Who are GenJ’ers? And what do they do? Many homeschooled teens are getting involved in their communities and establishing a reputation for passion, maturity, and sincere involvement. Find out more on today’s Home School Heartbeat, with host Mike Farris.
This week, we’re talking with students from the Generation Joshua program, or as they call it, the GenJ program. One of our students, Sarah from Idaho, joins me today to talk about her involvement in political activities. Sarah, welcome to the program.
Thank you! It’s a great pleasure to be part of this.
What have you been doing with your GenJ program? What kind of activities have you been involved with?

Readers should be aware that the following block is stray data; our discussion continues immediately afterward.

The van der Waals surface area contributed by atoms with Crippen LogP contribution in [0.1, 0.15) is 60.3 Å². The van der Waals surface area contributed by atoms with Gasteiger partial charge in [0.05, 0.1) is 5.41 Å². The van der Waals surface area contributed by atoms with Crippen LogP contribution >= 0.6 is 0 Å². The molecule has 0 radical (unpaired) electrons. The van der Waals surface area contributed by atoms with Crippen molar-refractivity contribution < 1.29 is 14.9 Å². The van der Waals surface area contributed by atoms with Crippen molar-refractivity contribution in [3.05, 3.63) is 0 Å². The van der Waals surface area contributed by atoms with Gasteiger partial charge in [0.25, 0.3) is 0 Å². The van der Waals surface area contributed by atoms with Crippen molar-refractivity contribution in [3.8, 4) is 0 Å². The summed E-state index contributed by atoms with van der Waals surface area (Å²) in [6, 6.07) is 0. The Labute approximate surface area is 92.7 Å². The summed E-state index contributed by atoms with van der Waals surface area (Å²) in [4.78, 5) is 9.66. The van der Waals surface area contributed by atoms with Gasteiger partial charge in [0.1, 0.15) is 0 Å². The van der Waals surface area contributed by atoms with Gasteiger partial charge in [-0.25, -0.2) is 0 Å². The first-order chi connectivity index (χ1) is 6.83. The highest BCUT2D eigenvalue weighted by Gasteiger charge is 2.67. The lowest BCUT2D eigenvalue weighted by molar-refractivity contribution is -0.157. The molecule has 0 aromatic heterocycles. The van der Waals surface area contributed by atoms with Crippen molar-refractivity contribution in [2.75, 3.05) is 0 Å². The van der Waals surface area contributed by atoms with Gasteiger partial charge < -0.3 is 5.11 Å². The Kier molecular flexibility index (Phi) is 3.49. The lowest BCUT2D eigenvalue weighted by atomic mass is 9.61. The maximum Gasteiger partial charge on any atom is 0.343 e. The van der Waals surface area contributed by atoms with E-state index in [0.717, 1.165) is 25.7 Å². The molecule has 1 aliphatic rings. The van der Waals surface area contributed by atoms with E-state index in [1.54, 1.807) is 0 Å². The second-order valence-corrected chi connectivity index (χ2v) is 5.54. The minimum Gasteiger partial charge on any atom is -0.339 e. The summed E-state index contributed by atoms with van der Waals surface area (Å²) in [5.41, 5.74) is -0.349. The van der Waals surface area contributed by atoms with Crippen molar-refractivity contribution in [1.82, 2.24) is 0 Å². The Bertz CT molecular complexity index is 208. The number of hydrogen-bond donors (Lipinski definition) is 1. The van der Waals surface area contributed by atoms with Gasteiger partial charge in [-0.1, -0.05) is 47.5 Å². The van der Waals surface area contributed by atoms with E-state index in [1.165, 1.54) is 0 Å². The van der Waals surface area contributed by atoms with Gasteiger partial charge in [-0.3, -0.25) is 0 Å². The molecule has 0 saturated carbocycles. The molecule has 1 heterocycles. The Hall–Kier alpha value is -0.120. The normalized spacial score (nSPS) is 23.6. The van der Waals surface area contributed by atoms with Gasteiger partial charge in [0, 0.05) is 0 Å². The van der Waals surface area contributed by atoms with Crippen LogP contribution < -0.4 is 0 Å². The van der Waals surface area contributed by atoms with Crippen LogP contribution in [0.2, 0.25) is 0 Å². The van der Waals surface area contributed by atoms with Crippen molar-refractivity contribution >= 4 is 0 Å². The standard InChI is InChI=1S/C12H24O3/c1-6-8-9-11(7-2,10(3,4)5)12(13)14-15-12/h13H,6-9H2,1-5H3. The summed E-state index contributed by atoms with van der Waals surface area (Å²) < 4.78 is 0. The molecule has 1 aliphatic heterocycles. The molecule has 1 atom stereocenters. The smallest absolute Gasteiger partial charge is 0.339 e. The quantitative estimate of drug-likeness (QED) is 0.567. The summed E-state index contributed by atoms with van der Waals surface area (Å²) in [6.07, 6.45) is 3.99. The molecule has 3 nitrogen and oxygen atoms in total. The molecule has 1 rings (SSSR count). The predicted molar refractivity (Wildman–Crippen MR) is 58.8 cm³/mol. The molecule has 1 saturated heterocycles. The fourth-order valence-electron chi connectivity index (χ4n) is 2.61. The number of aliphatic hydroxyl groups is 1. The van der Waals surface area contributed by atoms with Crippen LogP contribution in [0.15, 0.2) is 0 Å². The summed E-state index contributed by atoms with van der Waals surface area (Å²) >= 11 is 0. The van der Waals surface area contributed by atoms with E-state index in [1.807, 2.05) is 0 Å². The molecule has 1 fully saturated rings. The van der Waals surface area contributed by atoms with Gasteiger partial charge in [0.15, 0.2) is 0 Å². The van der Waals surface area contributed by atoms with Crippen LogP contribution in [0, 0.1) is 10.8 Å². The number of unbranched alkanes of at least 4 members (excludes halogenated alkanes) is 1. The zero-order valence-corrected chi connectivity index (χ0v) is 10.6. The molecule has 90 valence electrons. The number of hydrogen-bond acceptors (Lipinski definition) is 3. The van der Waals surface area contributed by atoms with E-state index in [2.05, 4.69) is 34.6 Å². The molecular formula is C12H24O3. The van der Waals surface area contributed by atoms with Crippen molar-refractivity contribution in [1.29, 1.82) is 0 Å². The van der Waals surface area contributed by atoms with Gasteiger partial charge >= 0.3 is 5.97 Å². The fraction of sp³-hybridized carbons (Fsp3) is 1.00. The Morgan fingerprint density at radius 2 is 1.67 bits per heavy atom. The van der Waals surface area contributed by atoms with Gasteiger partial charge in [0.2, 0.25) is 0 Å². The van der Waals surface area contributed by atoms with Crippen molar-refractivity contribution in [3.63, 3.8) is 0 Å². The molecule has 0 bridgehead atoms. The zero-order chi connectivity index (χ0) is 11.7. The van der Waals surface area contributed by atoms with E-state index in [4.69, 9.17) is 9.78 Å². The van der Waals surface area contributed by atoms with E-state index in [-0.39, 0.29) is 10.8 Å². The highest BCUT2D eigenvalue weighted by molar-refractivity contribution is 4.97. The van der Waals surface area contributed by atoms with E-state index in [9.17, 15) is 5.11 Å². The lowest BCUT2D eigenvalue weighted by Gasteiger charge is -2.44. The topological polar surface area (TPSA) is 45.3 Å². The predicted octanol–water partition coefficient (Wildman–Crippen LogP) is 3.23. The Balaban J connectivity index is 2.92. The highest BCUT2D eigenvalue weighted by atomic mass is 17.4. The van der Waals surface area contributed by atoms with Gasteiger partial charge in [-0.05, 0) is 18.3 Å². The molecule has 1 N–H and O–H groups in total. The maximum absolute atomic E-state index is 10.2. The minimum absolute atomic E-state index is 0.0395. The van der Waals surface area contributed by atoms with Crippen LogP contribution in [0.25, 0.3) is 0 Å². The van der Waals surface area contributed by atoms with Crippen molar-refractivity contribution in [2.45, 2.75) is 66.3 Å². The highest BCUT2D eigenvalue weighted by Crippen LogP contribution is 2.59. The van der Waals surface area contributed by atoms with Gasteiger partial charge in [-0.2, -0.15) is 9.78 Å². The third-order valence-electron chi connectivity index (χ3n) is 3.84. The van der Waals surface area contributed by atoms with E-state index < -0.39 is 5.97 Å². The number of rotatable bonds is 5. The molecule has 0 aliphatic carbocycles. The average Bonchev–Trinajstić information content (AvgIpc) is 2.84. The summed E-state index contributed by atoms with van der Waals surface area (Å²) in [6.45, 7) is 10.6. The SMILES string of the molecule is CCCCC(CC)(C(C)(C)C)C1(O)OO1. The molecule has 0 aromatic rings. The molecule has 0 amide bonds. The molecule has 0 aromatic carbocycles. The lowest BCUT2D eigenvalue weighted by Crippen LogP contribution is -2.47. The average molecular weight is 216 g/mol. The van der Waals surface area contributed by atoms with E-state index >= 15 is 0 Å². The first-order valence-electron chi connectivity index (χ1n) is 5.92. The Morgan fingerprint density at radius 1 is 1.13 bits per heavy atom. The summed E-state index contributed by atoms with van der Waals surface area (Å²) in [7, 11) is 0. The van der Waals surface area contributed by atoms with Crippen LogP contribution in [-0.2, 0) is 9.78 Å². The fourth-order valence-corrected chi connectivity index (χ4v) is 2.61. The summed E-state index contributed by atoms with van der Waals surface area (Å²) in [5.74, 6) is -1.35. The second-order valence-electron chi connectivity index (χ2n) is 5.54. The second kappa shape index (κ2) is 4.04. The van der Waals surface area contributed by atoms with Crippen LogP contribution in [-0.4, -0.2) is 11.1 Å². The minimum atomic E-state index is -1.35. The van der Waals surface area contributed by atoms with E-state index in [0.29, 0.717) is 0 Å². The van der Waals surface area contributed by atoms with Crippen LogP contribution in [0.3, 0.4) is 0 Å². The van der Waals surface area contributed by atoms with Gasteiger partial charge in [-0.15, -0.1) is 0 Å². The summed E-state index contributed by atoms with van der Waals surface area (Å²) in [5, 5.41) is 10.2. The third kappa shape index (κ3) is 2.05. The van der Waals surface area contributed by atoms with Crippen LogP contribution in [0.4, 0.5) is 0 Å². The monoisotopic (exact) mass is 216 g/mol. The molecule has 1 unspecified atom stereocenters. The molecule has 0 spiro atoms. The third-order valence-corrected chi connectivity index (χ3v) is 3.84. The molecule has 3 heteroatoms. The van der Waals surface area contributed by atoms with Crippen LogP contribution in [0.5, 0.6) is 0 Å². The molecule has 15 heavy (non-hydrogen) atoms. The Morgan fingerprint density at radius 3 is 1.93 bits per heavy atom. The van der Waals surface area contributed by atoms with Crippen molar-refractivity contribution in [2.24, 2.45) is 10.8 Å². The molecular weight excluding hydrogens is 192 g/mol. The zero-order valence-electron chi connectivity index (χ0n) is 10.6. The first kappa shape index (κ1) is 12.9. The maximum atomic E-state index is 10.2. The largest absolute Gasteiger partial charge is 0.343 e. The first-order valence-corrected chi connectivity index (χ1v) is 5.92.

Well, with GenJ, I went to summer camp last year, and I have been really influential as far as, like, recommending people to Generation Joshua. And also, I’m applying to be a camp counselor for this year’s summer camp.
Have you been involved in any campaigns?
Yes! I went to the SAT in Colorado, campaigning for Marilyn Musgrave, that was last October, I think.
And what were you able to do in that congressional race?
We were able to pass out lots of literature, and just really, I think, affect the community in a way that they really weren’t expecting. I think it shook up the community a lot. We were able to be a really good influence. There were so many homeschool students there who were really shining a light, and I think that was the most powerful influence of all.
Sarah, thanks so much for your work in that election and your work for the future of this country. I’m Mike Farris.